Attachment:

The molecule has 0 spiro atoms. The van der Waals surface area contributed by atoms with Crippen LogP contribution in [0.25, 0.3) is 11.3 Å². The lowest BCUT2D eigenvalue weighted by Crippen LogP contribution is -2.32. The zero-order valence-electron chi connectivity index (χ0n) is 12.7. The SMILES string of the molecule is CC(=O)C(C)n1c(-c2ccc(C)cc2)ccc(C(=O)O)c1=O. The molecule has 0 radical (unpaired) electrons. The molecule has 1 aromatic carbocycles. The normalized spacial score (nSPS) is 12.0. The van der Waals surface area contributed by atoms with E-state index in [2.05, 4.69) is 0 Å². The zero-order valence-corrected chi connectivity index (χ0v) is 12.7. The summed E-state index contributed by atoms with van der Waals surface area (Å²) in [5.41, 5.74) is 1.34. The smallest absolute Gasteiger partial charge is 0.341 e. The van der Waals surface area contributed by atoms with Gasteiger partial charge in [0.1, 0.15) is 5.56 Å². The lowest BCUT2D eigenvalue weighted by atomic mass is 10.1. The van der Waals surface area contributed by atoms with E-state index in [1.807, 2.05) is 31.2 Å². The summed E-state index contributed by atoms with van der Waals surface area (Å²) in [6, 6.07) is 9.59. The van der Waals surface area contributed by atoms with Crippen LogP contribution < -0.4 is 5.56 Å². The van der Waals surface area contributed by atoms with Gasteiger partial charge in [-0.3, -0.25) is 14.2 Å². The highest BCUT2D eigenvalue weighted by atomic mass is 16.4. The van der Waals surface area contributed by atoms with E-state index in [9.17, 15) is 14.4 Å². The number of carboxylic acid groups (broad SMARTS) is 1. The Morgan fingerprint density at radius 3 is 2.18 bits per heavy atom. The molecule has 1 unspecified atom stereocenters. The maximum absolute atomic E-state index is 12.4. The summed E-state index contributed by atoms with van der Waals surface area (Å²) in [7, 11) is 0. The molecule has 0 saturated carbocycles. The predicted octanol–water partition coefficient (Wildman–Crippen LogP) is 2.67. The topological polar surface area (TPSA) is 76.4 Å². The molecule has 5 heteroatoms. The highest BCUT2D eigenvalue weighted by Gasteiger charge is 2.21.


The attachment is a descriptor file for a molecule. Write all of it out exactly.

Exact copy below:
The molecule has 0 spiro atoms. The van der Waals surface area contributed by atoms with Crippen LogP contribution in [0.25, 0.3) is 11.3 Å². The lowest BCUT2D eigenvalue weighted by Crippen LogP contribution is -2.32. The zero-order valence-electron chi connectivity index (χ0n) is 12.7. The SMILES string of the molecule is CC(=O)C(C)n1c(-c2ccc(C)cc2)ccc(C(=O)O)c1=O. The molecule has 0 radical (unpaired) electrons. The molecule has 1 aromatic carbocycles. The normalized spacial score (nSPS) is 12.0. The van der Waals surface area contributed by atoms with E-state index in [2.05, 4.69) is 0 Å². The zero-order valence-corrected chi connectivity index (χ0v) is 12.7. The summed E-state index contributed by atoms with van der Waals surface area (Å²) in [5.41, 5.74) is 1.34. The smallest absolute Gasteiger partial charge is 0.341 e. The van der Waals surface area contributed by atoms with Gasteiger partial charge in [0.1, 0.15) is 5.56 Å². The lowest BCUT2D eigenvalue weighted by atomic mass is 10.1. The van der Waals surface area contributed by atoms with E-state index in [1.807, 2.05) is 31.2 Å². The summed E-state index contributed by atoms with van der Waals surface area (Å²) in [6, 6.07) is 9.59. The van der Waals surface area contributed by atoms with Crippen LogP contribution < -0.4 is 5.56 Å². The van der Waals surface area contributed by atoms with Gasteiger partial charge in [-0.3, -0.25) is 14.2 Å². The highest BCUT2D eigenvalue weighted by atomic mass is 16.4. The van der Waals surface area contributed by atoms with E-state index in [9.17, 15) is 14.4 Å². The number of carboxylic acid groups (broad SMARTS) is 1. The Morgan fingerprint density at radius 3 is 2.18 bits per heavy atom. The molecule has 1 unspecified atom stereocenters. The maximum absolute atomic E-state index is 12.4. The summed E-state index contributed by atoms with van der Waals surface area (Å²) in [7, 11) is 0. The molecule has 0 saturated carbocycles. The predicted octanol–water partition coefficient (Wildman–Crippen LogP) is 2.67. The topological polar surface area (TPSA) is 76.4 Å². The molecule has 5 heteroatoms. The highest BCUT2D eigenvalue weighted by Gasteiger charge is 2.21.